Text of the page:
Thursday, July 17, 2014

Another way our government is screwing soldiers

The Canadian military has a home-equity assistance program available to military members who move frequently and run the risk of taking a bath on the sale of their properties. Compensation is supposed to be available when a member has to transfer (not by choice) and sells a home in a depressed housing market.

A 24-year veteran of the Canadian military is taking the federal government to court to recover the $88,000 he lost on his home when he was posted from Edmonton to Halifax and all he got was $15,000. Even though the military agreed he was entitled to have his losses covered, the Treasury Board said no, only because they didn't classify the area as a depressed housing market. He paid $405,000 for a house when he was posted to Edmonton in 2007. In 2010, when he tried to sell his home again on being posted to Halifax, he was only able to get $317,000. This was mostly due to a glut of homes on the market in Bon Accord after the cancellation of local area industrial projects.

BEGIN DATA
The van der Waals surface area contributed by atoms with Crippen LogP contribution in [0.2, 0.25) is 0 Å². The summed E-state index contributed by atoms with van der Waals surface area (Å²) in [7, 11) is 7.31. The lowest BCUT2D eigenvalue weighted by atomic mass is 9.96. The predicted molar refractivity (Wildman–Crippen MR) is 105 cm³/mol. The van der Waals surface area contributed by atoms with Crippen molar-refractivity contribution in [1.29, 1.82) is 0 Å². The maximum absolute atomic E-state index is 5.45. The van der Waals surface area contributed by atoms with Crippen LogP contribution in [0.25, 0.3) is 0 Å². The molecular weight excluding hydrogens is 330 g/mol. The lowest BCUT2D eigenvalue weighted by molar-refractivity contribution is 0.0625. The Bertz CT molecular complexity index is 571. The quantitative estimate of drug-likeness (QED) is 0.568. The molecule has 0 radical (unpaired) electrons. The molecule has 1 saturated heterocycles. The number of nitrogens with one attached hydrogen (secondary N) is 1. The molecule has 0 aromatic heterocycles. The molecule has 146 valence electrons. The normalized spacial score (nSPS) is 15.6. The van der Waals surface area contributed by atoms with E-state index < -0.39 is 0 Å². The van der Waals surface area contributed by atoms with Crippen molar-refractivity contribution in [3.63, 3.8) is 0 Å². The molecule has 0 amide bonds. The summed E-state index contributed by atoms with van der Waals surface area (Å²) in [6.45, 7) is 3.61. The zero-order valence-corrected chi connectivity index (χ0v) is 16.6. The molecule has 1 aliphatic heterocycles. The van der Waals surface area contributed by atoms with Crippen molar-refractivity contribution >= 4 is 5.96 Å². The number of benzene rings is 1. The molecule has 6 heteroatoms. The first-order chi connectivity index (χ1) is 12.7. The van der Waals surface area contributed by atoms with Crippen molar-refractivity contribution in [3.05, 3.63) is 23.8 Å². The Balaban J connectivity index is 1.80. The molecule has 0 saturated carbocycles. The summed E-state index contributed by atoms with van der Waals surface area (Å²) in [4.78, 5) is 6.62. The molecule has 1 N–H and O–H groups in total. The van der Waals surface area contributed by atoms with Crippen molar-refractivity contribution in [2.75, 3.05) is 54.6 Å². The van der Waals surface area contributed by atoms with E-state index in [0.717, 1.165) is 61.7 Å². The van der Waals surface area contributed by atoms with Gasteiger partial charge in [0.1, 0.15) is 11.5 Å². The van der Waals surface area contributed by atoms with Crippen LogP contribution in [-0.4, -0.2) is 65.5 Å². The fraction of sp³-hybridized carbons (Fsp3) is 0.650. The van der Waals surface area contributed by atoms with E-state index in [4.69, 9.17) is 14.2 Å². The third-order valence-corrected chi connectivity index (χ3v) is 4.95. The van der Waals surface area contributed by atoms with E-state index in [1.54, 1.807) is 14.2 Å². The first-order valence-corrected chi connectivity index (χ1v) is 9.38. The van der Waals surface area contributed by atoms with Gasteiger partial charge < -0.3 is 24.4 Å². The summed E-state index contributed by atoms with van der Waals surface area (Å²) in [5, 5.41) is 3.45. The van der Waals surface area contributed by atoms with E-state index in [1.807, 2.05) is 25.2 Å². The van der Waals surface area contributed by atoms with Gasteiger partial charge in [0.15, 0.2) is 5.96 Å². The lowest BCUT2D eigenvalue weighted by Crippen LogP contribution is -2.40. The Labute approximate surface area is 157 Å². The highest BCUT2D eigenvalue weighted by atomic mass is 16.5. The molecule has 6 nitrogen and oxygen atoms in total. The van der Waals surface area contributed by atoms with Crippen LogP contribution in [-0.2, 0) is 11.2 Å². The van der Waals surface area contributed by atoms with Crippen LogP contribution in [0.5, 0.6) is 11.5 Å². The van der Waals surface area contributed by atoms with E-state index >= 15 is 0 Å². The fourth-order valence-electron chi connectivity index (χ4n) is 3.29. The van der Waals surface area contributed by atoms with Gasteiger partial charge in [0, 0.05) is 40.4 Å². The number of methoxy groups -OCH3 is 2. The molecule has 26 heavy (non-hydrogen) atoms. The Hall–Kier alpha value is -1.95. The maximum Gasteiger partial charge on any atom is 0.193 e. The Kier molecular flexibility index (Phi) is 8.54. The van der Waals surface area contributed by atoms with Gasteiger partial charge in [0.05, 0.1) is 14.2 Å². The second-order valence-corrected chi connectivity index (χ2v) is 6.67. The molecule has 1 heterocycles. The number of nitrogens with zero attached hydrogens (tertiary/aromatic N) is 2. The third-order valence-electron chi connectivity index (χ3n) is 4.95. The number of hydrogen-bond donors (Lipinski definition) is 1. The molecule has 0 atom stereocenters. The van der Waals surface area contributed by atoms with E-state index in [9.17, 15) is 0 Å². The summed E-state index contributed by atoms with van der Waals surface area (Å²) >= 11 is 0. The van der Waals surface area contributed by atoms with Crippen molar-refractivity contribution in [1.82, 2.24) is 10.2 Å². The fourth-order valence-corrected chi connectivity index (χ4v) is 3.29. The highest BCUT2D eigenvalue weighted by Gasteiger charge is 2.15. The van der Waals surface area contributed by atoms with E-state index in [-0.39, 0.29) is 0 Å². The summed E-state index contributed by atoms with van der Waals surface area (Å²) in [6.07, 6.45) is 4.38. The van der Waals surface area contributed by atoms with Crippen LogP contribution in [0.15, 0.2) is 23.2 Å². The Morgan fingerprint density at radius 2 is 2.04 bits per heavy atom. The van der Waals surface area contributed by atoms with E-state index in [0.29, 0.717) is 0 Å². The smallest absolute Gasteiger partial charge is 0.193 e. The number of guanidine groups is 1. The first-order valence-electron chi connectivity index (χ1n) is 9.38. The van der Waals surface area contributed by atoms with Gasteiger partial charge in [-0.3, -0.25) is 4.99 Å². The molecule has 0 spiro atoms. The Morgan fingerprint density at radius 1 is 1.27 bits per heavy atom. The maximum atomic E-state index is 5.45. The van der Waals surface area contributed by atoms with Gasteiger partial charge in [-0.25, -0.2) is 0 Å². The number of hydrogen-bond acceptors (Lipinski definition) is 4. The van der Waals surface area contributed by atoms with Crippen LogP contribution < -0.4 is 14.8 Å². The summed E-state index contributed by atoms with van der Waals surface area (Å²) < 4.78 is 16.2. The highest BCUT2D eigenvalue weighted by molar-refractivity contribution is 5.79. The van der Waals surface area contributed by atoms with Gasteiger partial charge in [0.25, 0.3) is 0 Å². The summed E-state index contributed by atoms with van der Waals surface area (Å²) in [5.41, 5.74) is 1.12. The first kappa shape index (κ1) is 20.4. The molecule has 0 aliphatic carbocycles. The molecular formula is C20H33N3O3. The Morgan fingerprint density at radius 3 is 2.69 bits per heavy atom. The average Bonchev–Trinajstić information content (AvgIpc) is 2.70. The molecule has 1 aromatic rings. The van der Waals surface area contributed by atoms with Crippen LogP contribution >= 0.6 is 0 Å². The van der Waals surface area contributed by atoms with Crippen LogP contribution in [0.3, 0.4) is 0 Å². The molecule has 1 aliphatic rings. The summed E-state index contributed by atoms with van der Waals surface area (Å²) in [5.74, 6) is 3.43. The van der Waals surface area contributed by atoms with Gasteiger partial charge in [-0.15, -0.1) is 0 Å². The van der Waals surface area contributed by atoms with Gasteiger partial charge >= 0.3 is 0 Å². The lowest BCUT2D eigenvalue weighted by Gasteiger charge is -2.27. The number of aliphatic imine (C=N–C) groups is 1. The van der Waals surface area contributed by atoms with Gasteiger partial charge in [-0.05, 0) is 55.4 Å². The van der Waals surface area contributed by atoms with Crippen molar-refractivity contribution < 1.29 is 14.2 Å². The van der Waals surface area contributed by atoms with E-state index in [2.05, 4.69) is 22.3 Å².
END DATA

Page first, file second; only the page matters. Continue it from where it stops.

Military members cannot wait indefinitely for a better offer when being posted and selling their home. There are many people in this situation in our military. They are declaring bankruptcy and losing their marriages as a result of these rulings. Some soldiers are looking to online donations to help bail them out. Records released last year show that between 2007 and 2010, 146 applications involving tens of thousands of dollars each were rejected by the Treasury Board, despite having the support of National Defence.

No comments: